Dogen Zazen as Other Power Practice

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Dōgen’s Zazen as Other Power Practice Taigen Dan Leighton The Institute of Buddhist Studies T IS CERTAINLY TRUE that Japanese Sōtō Zen founder Eihei Dōgen (1200–1253) encouraged his students to apply themselves diligently to zazen, the sitting meditation that he espoused as a primary practice throughout his career. Dōgen frequently challenged his students to active inquiry into the teachings and to a vivid meditative awareness informed by penetrating questioning. And Dōgen was not seeking for a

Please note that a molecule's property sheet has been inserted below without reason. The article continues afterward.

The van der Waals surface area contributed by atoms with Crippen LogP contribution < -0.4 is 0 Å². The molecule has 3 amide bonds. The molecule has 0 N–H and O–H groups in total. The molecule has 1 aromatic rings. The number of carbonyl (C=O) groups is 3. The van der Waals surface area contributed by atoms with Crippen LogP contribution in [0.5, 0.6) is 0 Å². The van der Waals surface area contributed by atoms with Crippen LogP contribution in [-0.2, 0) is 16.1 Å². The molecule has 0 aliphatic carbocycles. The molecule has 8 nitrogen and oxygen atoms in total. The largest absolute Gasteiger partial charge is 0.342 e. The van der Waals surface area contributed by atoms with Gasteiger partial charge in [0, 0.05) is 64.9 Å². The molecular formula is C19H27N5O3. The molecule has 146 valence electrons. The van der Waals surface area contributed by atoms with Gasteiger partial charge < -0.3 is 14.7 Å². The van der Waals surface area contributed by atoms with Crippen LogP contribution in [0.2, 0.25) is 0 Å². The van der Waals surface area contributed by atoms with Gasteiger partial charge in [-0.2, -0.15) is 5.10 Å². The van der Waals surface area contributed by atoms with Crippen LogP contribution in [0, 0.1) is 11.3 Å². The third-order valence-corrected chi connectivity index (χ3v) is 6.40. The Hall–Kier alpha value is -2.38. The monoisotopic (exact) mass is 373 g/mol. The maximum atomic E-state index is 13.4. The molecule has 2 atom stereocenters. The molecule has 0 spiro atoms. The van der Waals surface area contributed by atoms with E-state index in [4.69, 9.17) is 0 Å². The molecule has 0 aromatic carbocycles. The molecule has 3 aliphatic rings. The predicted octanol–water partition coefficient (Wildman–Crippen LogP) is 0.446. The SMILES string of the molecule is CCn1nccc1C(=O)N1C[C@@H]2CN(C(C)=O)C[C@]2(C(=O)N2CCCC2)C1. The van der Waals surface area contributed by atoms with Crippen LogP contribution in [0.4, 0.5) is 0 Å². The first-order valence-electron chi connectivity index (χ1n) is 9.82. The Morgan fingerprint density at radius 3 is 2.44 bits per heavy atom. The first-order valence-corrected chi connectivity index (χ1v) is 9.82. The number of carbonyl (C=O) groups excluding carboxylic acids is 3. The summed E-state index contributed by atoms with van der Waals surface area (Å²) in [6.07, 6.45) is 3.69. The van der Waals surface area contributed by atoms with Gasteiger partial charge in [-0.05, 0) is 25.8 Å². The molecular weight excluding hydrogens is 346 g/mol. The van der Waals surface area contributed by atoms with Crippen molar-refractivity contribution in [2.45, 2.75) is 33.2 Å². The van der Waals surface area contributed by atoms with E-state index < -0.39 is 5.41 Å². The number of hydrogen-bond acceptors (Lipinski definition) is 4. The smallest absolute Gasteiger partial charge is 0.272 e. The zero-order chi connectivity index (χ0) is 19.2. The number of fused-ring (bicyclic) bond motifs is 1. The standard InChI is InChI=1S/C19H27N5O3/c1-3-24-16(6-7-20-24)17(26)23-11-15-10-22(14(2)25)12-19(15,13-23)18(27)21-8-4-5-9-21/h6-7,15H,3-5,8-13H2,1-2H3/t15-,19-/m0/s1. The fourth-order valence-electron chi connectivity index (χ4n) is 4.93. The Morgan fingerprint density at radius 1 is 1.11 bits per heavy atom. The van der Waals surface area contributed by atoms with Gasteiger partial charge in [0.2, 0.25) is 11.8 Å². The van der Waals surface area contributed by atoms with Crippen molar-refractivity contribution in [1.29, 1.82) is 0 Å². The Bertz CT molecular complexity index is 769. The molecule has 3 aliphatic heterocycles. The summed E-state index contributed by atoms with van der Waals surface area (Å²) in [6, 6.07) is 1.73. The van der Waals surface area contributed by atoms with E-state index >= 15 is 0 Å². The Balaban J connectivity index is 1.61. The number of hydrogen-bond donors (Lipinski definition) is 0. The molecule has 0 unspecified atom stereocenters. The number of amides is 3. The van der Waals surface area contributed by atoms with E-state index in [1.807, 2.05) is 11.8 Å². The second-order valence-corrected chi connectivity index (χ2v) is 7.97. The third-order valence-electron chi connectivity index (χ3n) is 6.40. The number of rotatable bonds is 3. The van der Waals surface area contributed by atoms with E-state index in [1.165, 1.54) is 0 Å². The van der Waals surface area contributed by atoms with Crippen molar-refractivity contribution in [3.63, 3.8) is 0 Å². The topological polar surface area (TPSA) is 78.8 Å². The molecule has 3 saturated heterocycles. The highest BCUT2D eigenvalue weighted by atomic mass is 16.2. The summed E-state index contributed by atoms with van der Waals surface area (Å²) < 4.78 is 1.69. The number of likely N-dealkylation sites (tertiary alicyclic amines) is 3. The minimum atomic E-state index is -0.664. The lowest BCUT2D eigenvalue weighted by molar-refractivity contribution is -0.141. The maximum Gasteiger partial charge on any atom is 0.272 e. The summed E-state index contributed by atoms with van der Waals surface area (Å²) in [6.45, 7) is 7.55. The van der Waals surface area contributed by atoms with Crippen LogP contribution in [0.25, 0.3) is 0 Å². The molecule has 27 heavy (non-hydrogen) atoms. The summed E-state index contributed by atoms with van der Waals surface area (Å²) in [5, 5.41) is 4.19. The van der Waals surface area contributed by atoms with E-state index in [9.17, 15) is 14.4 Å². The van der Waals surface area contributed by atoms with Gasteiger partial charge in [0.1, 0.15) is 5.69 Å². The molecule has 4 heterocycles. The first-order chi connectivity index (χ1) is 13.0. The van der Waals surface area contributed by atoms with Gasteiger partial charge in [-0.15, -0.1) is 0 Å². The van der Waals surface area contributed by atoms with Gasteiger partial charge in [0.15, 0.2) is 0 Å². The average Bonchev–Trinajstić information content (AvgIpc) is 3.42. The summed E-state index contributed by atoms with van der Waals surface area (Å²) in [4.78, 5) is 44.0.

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  23 Dōgen’s Zazen as Other Power Practice Taigen Dan Leighton The Institute of Buddhist Studies I T IS CERTAINLY TRUE that Japanese Sōtō Zen founder Eihei Dōgen(1200–1253) encouraged his students to apply themselves diligentlyto zazen  , the sitting meditation that he espoused as a primary practicethroughout his career. Dōgen frequently challenged his students toactive inquiry into the teachings and to a vivid meditative awarenessinformed by penetrating questioning. And Dōgen was not seeking for an“easy practice” as a response to concerns about mappō   , in the spirit of hisfellow Kamakura period innovators. But none of this means that Dōgenwas advocating a self-power practice with which its practitioners couldaccomplish great realization through their own efforts. On the contrary,many aspects of Dōgen’s meditation teaching assume the practitioner’sdevoted acceptance of and support from “other” sources.This is not to claim that Dōgen was relying solely on some OtherPower with the same humble and insistent devotion as his contemporaryShinran. But in this paper I will focus on the aspects of Dōgen’s zazenpractice that do imply receiving support from Other Power. “OtherPower” here does not refer to reliance on any single other source suchas the Vow of Amitābha, but Dōgen did see the necessity for awakenedrealization of receiving support and strength from a variety of external“other” sources and the importance of sincere devotional gratitude tothese benefactors. The material in this paper does not relate directly to Jōdo Shinshū devotional traditions. But we will see some of how Dōgen’szazen is deeply grounded in a strong devotional orientation. It is hopedthat some aspects of this context might perhaps be informative to theformulation of an appropriate modern Shinshū meditative praxis.For Dōgen, external support derives from three main sources: thelineage of historical (or quasi-historical) buddhas and ancestors, the cosmic buddhas and bodhisattvas, and perhaps most importantly, the phenomenalworld of the environment informed by buddhadharma. This latter energysource, which we might trace back to the early teaching of the buddha-fieldor buddhakṣetra  , has striking parallels with the role of Sukhāvatī (the Landof Bliss) of Amida Buddha in Pure Land Buddhism. Dōgen emphasizedin his teaching of nonduality the ultimate nonseparation of self and other,  Pacific World24  but he did at times acknowledge the aspect of these sources as “other,”conventionally at least.Before exploring these three sites of his devotion, we may note thatDōgen makes clear in many of his writings that the zazen he advocates isnot a meditative skill for his students to learn, or a technique for achievingsome future heightened or exalted state. In his “Universally RecommendedPractices for Zazen ” (“Fukanzazengi,” the earliest version of which waswritten upon Dōgen’s return from China in 1227), he says, “The zazen Ispeak of is not meditation practice [in the traditional Buddhist sense]. It issimply the Dharma gate of peace and bliss, the practice-realization of totallyculminated awakening.” 1 Dōgen’s zazen is a ritual expression and celebra-tion of awakening already present. He repeatedly emphasizes the onenessof practice-realization, in which practice does not lead through one’s ownefforts to some subsequent realization. For example, in 1241 he said, “Knowthat buddhas in the buddha way do not wait for awakening.” 2 For Dōgen, zazen is not an activity aimed at results. In 1234 he said,“A practitioner should not practice buddha-dharma for his own sake, togain fame and profit, to attain good results, or to pursue miraculous power.Practice only for the sake of the buddha-dharma.” 3 Practice is the effect of realization, rather than its cause. In this way, Dōgen’s meditative praxis is afaith expression of the beneficial gift of grace from the buddhas and ances-tors, analogous to how nenbutsu and shinjin are provided to the Shinshūdevotee thanks to the Vow of Amida.The first locus of an otherly power for Dōgen, and indeed in most of the Zen tradition, is the lineage of ancestral teachers going back to the his-torical Buddha Śākyamuni. The structure of Dharma transmission, whichis central to the Zen Buddhist lore and tradition, itself expresses a type of Other Power reliance. Without the guidance and power of the realizationof previous historical teachers, the ancestral teachers going back genera-tion after generation to ancient buddhas including but not limited to thehistorical Śākyamuni Buddha, realization in the current generation would be impossible. Modern scholarship has clarified how the lineage of namesvenerated in Zen, especially in the traditionally accepted Indian lineage,was concocted later and is not historically accurate. However, the personswho kept alive the practice in each generation, sometimes not known withhistorical accuracy, may remain for present practitioners not only the objectof gratitude, but also an active source to call upon for support.Dōgen regularly expresses deep gratitude to all the buddhas and an-cestors for transmitting the teaching and invokes their support for currentpractice. In his Shōbōgenzō  essay, “Only a Buddha Together with AnotherBuddha” (“Yuibutsu yobutsu”), he expands on a line from chapter 2 of the Lotus Sutra  , “Only a buddha and a buddha can thoroughly master it,”to describe how realization depends on interaction with the realization of   Leighton: Dōgen’s Zazen as Other Power Practice25 other buddhas. He begins by saying, “Buddha-dharma cannot be known by a person.” 4 Here Dōgen is not only acknowledging indebtedness to thelineage of buddha ancestors and the personal teachers of each practitioner, but also starkly clarifying the limitations of self-power. He says, “What youthink one way or another is not a help for realization.... If realization cameforth by the power of your prior thoughts, it would not be trustworthy.Realization does not depend on thoughts, but comes forth far beyond them;realization is helped only by the power of realization itself.” 5  In his 1243 essay from Shōbōgenzō   , “The Ancient Buddha Mind”(“Kōbusshin”), Dōgen talks of the pervasion of the buddha-mind through-out the world, for example that, “Its ten directions are totally the worldof Buddha, and there has never been any world that is not the world of Buddha.” 6 And yet he gives various cases in which noted historical Chanmasters referred to the assistance and inspiration of their predecessorswith profuse gratitude and called them “ancient buddhas.” Commentingon an instance when Xuefeng referred to the great Zhaozhou as an ancient buddha, Dōgen says, “In his action now, as he relies on the influence of anancient buddha and learns from an ancient buddha, there is effort beyondconversing, which is, in other words Old Man Xuefeng, himself.” 7 Theexertion and practice from the buddha ancestors themselves thus providea reliable external power that allows buddha practice now.In his  jōdō  (dharma hall discourses) in Eihei Kōroku  , Dōgen frequentlyrefers to zazen as a practice bestowed by the buddha ancestors and the buddhas and bodhisattvas. For example, he emphasizes this in discourse516 in 1252, in which he cites Nāgārjuna (from the Dazhidulun attributedto him) criticizing other forms of sitting meditation by those who “seek tocontrol their own minds, and have the tendency of seeking after nirvāṇa.” 8  For Dōgen, zazen is already the expression and benefit received from the buddhas and ancestors, and is not about seeking to gain some other statethereby.In a slightly subsequent jōdō 522, Dōgen cites his own teacher TiantongRujing’s saying, “Right at the very time of sitting, patch-robed monks makeofferings to all the buddhas and ancestors in the whole world in ten direc-tions. All without exception pay homage and make offerings ceaselessly.”Dōgen then avows that, “I have been sitting the same as Tiantong,” simplyas a ritual of devotion and gratitude for this practice, an offering to all bud-dhas and ancestors. He concludes by equating this zazen to “taking a drink of Zhaozhou’s tea for oneself,” 9 referring to the great Tang dynasty Chinesemaster who is celebrated in a notable kōan for kindly offering tea to all stu-dents who arrived before him, regardless of their level of experience.Dōgen’s devotion to and reliance on Śākyamuni as primary Buddhais fully exhibited in his strong emotional responses in his many memorialdiscourses in Eihei Kōroku on the occasions of commemorating Śākyamuni’s  Pacific World26  birthdays and parinirvāṇa days. But clearly he expresses devotion to all buddhas as well.One of the dozen final essays in Shōbōgenzō   , edited after his death byDōgen’s successor Koun Ejō, is a lengthy discussion of “Veneration of the Buddhas” (“Kuyō shobutsu”), which concludes with ten methods forvenerating a buddha. 10 These include building a stūpa or various ways of making offerings to one, but also include offering one’s meditative practiceas gratitude to the buddhas. Throughout this long essay Dōgen praisespractices of making offerings, clearly indicating his strong devotional at-titude, as he says, for example, “Making venerative offerings in this wayis the essence and life of the Buddhas in the three times.” 11 As a second primary locus of devotion, Dōgen certainly speaks of relying on the cosmic buddhas and bodhisattvas for assistance, and evenin totally entrusting them. In the undated Shōbōgenzō  essay “Birth andDeath”   (“Shōji”), Dōgen says simply, “Just set aside your body and mind,forget about them, and throw them into the house of buddha; then all isdone by buddha.” 12 Dōgen frequently uses a similar phrase, dropping off  body and mind, shinjin datsuraku  , to indicate both zazen and completeenlightenment itself. But the Shōji passage clarifies that his critical notionof shinjin datsuraku is not something one does through one’s own effort, but it “is done by buddha.”Dōgen’s trust in the buddhas and bodhisattvas is indicated, for example,on an occasion in 1250 when he gave a dharma hall discourse appealing tothe power of buddhas and bodhisattvas for clear skies. He ends by quotinghis own teacher in appeal, “Make prostrations to Śākyamuni; take refugein Maitreya. Capable of saving the world from its sufferings, wondrouswisdom power of Avalokiteśvara, I call on you.” 13  Dōgen especially invokes the power of Avalokiteśvara, the bodhisat-tva of compassion who is attendant to Amida Buddha. For example, afterrelating a dream or vision he had that included Avalokiteśvara, Dōgensays poetically, “When Avalokiteśvara Bodhisattva makes an appearance,mountains and rivers on the great earth are not dead ashes. You shouldalways remember that in the third month the partridges sing and the flowersopen.” 14 For Dōgen the vitality and renewal of awakening practice ariseswith the grace of Avalokiteśvara’s presence.One traditional Mahāyāna expression of devotion to the buddhas and bodhisattvas is the formal practice of taking refuge in the three treasures of Buddha, Dharma, and sangha. In an undated Shōbōgenzō  essay “Mind of theWay” (“Dōshin”), which may perhaps have been among his last writings,Dōgen emphasizes devotion to these three jewels. He says to “Aspire torespectfully make offerings and revere the three treasures in life after life.” 15  He also encourages chanting the three refuges, and specifically the practiceas the end of life approaches of ceaselessly reciting “ Namu kie Butsu .” Among